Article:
Scotiabank wants to be recognized as an employer that reflects the community and attracts talent from a variety of backgrounds. They actively recruit multilingual employees to help meet the cultural and linguistic preferences of their customers. Their most in-demand services are available in several languages. Telephone banking services are offered in English, French, Mandarin and Cantonese. To help branches build better links in distinct communities, the bank’s local area marketing program provides Chinese language customer materials, including fact sheets and advertisements, which Chinese-speaking personal banking officers can customize and print for their customers.

TD Canada Trust

TD Canada Trust has flexible services for immigrants by looking at your credit history in your home country and being open to discussing mortgages and other credits for newcomers.

Internet services are provided in English, French, Chinese and Japanese. Telephone banking also offers Cantonese and Mandarin. And you’ll find employees speaking the language of the community, whether that’s Portuguese, Italian or Hindi. More than half of the mortgage specialists who meet one-on-one with clients speak more than two languages.

TD Canada Trust claims to hire by skills and the demands of the community, while also actively participating with organizations that encourage professional development for immigrants.

Other national banks

Laurentian Bank – Of its nearly 3,500 employees, the staff of the seven main branches serving Montreal’s ethnocultural communities represent 18 ethnicities and speak about 15 different languages. Laurentian is the only financial institution to offer Western Union’s person-to-person money transfer service that is adapted to the needs of newcomers sending money to relatives in their homeland.

National Bank of Canada – Though this institution does most of its business in Quebec, it does have branches in the Maritimes, Ontario and the west. Their customer service representatives speak different languages in all branches to reflect the needs of their communities. They also offer more flexibility to newcomers who don’t have a credit history background, along with generous community sponsorship and donation programs.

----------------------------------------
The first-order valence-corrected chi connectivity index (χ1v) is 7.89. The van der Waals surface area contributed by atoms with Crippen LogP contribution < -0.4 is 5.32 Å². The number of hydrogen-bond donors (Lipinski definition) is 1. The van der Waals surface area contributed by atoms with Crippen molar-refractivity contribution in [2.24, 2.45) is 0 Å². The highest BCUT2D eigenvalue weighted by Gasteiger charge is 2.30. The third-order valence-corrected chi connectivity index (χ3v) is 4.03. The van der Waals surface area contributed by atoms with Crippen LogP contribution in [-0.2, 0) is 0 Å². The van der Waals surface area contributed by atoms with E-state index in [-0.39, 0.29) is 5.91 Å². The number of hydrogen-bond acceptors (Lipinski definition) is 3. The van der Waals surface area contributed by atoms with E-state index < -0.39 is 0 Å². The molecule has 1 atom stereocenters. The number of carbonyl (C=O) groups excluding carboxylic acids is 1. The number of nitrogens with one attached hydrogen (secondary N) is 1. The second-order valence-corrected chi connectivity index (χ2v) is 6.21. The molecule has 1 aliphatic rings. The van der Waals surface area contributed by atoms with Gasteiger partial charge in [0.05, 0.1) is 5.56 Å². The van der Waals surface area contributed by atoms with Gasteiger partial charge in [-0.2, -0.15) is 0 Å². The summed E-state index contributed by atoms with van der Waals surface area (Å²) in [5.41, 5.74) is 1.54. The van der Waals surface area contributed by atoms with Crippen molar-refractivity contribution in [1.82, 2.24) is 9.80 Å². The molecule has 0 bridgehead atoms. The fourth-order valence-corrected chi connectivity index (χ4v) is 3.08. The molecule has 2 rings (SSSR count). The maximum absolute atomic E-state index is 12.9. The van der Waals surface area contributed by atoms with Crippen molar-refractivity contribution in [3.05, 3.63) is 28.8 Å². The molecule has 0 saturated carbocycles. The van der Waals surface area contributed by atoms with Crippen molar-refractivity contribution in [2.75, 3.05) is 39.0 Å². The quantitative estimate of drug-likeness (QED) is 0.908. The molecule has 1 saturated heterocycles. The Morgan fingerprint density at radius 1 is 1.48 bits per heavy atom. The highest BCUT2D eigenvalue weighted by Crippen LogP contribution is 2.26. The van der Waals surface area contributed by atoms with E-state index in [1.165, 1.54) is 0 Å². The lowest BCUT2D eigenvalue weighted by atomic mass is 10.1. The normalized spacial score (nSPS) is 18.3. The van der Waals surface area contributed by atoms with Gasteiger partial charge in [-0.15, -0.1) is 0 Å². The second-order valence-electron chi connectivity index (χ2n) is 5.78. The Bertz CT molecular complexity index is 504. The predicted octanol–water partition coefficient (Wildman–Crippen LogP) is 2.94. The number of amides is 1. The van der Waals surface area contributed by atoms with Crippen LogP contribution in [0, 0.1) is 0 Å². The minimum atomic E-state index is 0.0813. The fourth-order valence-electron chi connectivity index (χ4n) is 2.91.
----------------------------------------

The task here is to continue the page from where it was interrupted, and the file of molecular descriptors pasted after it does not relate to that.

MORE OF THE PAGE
Citizens Bank of Canada – Though they have no formal program in place to address the needs of newcomers, Citizens Bank’s human resources department has helped a number of employees with their Canadian immigration process. Their employees speak a broad range of languages and are always willing to assist members with their banking needs in their preferred language. However, members must speak enough English to request this since this western Canada bank does not have an official program for multi-language banking.

Western Bank of Canada – This institution only operates in western Canada where there is a lower concentration of newcomers, so all of their services are offered in English. However, they are an equal opportunity employer and recruiters try to recognize equivalent experience from other countries when hiring the best person for the job.

Banks are constantly evolving to meet the needs of a changing Canada. If we’ve learned anything it’s that you shouldn’t overlook financial institutions when job searching and don’t be afraid to ask for services in your mother tongue and services to meet your unique needs.